The study found that Europe forest cover peaked 8,000-6,000 years ago, and that forests then covered around three quarters of Europe. Shortly after 6,000 years ago, significant deforestation began. The northern Europe needle-leaf forests persisted further in time, while deciduous forests in mid-latitude western Europe were felled in earnest for agriculture early, beginning around 6000 years ago. By 3,000 years ago, quite extensive European deforestation had taken place.  Today, fragmented forests cover less than half of Europe. Woodbridge and colleagues offer that most forest losses occurred before the industrial revolution.

Ruddiman adds that while “Europe’s Lost Forests” covers Europe and is not a global estimate, it is complemented by much research in China with 50,000 archaeological communal sites that point to enormous population increases 8,000 to 4,000 years ago, indicating deforestation. “Since these people are farmers, and we are talking about areas of natural forests, they had to clear those forests to get the sunlight to the land so they could grow crops.” Ruddiman gives a rough estimate that Europe and China combined account for roughly a preindustrial removal of 45% of natural forest.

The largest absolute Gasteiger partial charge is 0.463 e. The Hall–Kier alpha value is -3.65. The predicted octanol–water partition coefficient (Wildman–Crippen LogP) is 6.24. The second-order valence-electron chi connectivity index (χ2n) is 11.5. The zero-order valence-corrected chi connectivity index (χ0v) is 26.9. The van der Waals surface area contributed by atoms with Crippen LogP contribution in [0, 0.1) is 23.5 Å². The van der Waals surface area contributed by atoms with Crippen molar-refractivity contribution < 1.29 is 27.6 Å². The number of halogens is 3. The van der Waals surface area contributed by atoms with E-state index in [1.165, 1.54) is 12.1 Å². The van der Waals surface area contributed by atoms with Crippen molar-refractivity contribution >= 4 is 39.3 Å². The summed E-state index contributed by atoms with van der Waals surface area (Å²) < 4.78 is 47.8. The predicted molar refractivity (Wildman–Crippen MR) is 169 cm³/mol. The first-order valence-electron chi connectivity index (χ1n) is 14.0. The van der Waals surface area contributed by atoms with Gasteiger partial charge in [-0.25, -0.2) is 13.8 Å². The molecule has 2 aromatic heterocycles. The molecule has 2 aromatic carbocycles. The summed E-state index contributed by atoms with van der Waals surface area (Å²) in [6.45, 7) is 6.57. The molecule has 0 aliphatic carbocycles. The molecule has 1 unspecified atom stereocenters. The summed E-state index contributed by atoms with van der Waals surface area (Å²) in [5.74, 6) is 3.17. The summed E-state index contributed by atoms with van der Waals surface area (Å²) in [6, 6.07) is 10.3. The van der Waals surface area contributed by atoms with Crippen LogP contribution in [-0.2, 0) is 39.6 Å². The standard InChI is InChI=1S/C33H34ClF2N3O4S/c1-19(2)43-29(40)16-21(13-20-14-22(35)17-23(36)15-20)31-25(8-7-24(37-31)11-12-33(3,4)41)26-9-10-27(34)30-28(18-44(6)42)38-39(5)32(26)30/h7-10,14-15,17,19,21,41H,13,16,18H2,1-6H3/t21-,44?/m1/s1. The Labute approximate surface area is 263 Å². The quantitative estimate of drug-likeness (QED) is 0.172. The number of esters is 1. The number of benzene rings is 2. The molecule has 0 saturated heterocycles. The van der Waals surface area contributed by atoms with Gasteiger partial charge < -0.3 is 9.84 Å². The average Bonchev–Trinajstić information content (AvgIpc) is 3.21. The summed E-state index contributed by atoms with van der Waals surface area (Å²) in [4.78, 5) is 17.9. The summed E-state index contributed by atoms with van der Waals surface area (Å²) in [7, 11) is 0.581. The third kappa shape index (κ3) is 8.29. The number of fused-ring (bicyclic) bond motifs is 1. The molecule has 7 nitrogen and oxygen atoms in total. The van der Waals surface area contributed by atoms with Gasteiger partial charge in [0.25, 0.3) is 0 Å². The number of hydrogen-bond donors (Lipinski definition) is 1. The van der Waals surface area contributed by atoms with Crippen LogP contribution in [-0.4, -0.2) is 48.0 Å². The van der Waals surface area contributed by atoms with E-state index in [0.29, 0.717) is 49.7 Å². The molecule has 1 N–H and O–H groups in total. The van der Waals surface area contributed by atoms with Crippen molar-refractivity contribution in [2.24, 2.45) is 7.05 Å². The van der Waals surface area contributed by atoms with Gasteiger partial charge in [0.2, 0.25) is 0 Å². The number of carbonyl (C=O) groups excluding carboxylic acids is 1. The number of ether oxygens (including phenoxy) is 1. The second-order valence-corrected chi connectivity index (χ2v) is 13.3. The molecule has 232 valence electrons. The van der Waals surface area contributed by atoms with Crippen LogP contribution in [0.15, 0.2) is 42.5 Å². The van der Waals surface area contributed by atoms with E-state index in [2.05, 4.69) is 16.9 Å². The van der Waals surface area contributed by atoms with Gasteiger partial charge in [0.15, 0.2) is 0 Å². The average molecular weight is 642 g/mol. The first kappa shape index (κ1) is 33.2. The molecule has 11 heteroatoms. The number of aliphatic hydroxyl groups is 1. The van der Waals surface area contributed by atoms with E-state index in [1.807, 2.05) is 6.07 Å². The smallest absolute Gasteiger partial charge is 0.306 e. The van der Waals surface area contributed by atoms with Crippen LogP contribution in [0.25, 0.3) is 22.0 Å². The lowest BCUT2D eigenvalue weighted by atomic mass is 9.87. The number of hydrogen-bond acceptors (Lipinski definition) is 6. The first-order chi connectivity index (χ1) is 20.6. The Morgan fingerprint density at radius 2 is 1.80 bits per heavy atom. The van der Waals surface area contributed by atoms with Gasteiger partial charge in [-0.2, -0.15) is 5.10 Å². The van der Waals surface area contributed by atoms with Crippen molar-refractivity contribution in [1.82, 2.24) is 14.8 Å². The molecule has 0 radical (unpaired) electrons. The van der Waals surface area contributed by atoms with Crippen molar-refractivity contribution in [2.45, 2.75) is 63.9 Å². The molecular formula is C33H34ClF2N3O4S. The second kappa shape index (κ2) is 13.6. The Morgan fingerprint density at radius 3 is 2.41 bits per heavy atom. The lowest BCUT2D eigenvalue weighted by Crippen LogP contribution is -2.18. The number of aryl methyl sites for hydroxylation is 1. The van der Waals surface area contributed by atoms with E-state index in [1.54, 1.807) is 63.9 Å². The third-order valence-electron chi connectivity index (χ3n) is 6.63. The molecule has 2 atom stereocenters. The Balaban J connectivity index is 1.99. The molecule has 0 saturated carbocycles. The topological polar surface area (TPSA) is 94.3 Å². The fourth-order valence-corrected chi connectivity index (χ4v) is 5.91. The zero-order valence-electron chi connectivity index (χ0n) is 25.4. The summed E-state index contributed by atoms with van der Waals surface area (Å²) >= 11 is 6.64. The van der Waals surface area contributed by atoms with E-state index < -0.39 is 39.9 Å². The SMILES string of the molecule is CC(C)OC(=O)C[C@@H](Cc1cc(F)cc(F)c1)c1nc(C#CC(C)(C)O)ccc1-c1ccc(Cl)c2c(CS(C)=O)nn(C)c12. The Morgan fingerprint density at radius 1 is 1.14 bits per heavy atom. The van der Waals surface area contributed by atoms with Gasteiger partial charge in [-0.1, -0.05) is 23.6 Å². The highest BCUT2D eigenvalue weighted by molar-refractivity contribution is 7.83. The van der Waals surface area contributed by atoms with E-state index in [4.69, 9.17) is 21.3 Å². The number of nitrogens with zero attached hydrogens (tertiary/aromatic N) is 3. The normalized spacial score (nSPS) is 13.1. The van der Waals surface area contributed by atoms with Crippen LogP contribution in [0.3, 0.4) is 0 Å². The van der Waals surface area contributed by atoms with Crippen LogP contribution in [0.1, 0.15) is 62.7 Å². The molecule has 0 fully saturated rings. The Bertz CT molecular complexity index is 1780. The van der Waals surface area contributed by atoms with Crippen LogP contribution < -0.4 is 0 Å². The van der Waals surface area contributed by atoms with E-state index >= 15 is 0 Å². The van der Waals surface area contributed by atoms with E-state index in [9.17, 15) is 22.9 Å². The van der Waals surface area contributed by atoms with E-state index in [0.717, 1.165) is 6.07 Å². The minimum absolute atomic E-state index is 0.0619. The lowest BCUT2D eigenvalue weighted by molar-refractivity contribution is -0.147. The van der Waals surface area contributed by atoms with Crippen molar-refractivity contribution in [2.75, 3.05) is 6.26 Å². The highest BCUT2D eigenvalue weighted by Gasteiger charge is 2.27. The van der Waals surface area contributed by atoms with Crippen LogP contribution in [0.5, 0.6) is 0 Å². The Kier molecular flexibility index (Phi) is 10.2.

Woodbridge and co-authors participate in the international PAGES collaboration (Past Global Changes) that is working on producing globally comprehensive land cover maps to help climate modelers and others understand the past and assess future land-based opportunities.  Woodbridge stresses regional and global research is ongoing, but she says, “‘Europe’s Lost Forests’ doesn’t prove William Ruddiman’s work, but it makes it difficult to ignore the early farming greenhouse gas impacts over the last 3,000 years.”

Global biomass, yesterday, today, and tomorrow

"Unexpectedly large impact of forest management and vegetation on global biomass," (Erb et al. 2018), ties in even more directly with Ruddiman’s carbon release estimates. Lead author and socioecologist Karlheinz Erb of Vienna’s University of Natural Resources and Life Sciences, says he and colleagues encountered significant baseline data gaps for their work on the human ecological imprint. The gaps were critical not only for their work but also broader carbon cycle estimates, such as those of the Intergovernmental Panel on Climate Change (IPCC).